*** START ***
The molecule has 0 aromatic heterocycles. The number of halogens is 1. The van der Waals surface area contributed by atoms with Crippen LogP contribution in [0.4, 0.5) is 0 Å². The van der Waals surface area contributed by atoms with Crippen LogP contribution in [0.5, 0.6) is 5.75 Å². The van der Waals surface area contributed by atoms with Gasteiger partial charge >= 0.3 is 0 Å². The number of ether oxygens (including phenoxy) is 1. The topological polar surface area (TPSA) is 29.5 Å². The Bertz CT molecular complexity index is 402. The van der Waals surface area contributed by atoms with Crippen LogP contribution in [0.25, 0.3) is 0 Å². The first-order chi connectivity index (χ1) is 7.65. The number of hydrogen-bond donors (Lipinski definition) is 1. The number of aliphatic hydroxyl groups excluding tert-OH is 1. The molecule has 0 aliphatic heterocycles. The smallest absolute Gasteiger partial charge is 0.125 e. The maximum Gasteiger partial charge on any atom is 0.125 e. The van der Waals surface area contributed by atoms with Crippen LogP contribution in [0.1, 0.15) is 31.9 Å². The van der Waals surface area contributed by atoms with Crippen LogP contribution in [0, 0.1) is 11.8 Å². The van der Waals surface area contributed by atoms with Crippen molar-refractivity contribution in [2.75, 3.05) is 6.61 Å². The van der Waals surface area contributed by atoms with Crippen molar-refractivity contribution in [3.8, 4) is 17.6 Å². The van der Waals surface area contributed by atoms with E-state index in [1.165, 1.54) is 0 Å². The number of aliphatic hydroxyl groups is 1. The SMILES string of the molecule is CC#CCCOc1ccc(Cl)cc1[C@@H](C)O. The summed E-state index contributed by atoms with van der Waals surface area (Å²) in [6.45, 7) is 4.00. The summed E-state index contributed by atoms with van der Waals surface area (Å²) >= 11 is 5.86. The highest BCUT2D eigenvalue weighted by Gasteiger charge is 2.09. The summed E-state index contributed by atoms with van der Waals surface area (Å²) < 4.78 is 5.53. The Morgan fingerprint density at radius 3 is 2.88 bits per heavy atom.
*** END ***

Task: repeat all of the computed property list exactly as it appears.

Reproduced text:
The molecule has 0 aromatic heterocycles. The number of halogens is 1. The van der Waals surface area contributed by atoms with Crippen LogP contribution in [0.4, 0.5) is 0 Å². The van der Waals surface area contributed by atoms with Crippen LogP contribution in [0.5, 0.6) is 5.75 Å². The van der Waals surface area contributed by atoms with Gasteiger partial charge >= 0.3 is 0 Å². The number of ether oxygens (including phenoxy) is 1. The topological polar surface area (TPSA) is 29.5 Å². The Bertz CT molecular complexity index is 402. The van der Waals surface area contributed by atoms with Crippen LogP contribution in [0.25, 0.3) is 0 Å². The first-order chi connectivity index (χ1) is 7.65. The number of hydrogen-bond donors (Lipinski definition) is 1. The number of aliphatic hydroxyl groups excluding tert-OH is 1. The molecule has 0 aliphatic heterocycles. The smallest absolute Gasteiger partial charge is 0.125 e. The maximum Gasteiger partial charge on any atom is 0.125 e. The van der Waals surface area contributed by atoms with Crippen LogP contribution in [0.1, 0.15) is 31.9 Å². The van der Waals surface area contributed by atoms with Crippen LogP contribution in [0, 0.1) is 11.8 Å². The van der Waals surface area contributed by atoms with Crippen molar-refractivity contribution in [2.75, 3.05) is 6.61 Å². The van der Waals surface area contributed by atoms with Crippen molar-refractivity contribution in [3.8, 4) is 17.6 Å². The van der Waals surface area contributed by atoms with E-state index in [1.165, 1.54) is 0 Å². The number of aliphatic hydroxyl groups is 1. The SMILES string of the molecule is CC#CCCOc1ccc(Cl)cc1[C@@H](C)O. The summed E-state index contributed by atoms with van der Waals surface area (Å²) in [6.45, 7) is 4.00. The summed E-state index contributed by atoms with van der Waals surface area (Å²) >= 11 is 5.86. The highest BCUT2D eigenvalue weighted by Gasteiger charge is 2.09. The summed E-state index contributed by atoms with van der Waals surface area (Å²) < 4.78 is 5.53. The Morgan fingerprint density at radius 3 is 2.88 bits per heavy atom.